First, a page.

Researchers at Jadavpur University in Kolkata have created an environmentally-friendly method of energy harvesting from the scales of fish.
Using the carp scales in their experiment at Raja Ramanna Centre for Advanced Technology in Indore, the researchers were able to generate enough electricity to light up 77 LEDs with gentle hand slaps.
“We were able to make a bio-piezoelectric nanogenerator – a.k.a. energy harvester – with electrodes on both sides, and then laminated it,” said Dipankar Mandal, assistant professor, Organic Nano-Piezoelectric Device Laboratory, Department of Physics.
The process was simple. The researchers collected a whole lot of fish scales easily available in a city like Kolkata’s. They then used a process called demineralization to make the scales transparent and flexible.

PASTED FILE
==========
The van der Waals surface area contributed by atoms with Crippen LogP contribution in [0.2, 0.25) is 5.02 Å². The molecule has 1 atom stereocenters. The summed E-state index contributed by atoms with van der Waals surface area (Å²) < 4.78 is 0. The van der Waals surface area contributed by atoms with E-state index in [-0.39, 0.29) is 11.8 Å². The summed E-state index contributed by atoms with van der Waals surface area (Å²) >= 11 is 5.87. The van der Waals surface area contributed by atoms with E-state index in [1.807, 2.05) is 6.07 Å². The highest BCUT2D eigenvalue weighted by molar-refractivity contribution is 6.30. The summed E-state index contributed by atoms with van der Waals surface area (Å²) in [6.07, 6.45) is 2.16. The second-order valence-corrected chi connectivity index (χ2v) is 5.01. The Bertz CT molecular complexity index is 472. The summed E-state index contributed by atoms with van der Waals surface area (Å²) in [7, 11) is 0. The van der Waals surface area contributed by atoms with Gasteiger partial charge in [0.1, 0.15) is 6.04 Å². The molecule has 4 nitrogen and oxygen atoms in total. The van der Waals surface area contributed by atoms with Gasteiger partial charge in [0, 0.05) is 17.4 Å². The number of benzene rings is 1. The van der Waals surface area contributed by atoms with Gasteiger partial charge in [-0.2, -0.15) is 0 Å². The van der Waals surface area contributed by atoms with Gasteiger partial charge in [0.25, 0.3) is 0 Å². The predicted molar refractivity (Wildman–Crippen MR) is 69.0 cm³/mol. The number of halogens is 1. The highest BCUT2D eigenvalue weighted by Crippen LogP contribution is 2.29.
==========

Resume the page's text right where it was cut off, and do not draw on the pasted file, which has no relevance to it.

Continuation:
Gold electrodes were fitted on them and the scales were laminated. The collagen in the scales makes it possible to generate electric charge when mechanical stress is applied.
Energy from body motions, sound vibrations and wind flow can be converted into electrical power by the generator.
“In the future, our goal is to implant a bio-piezoelectric nanogenerator into a heart for pacemaker devices, where it will continuously generate power from heartbeats for the device’s operation,” Mandal said.
“Then it will degrade when no longer needed. Since heart tissue is also composed of collagen, our bio-piezoelectric nanogenerator is expected to be very compatible with the heart.”
Mandal and his colleague Sujoy Kumar Ghosh reported their findings recently in the journal Applied Physics Letters.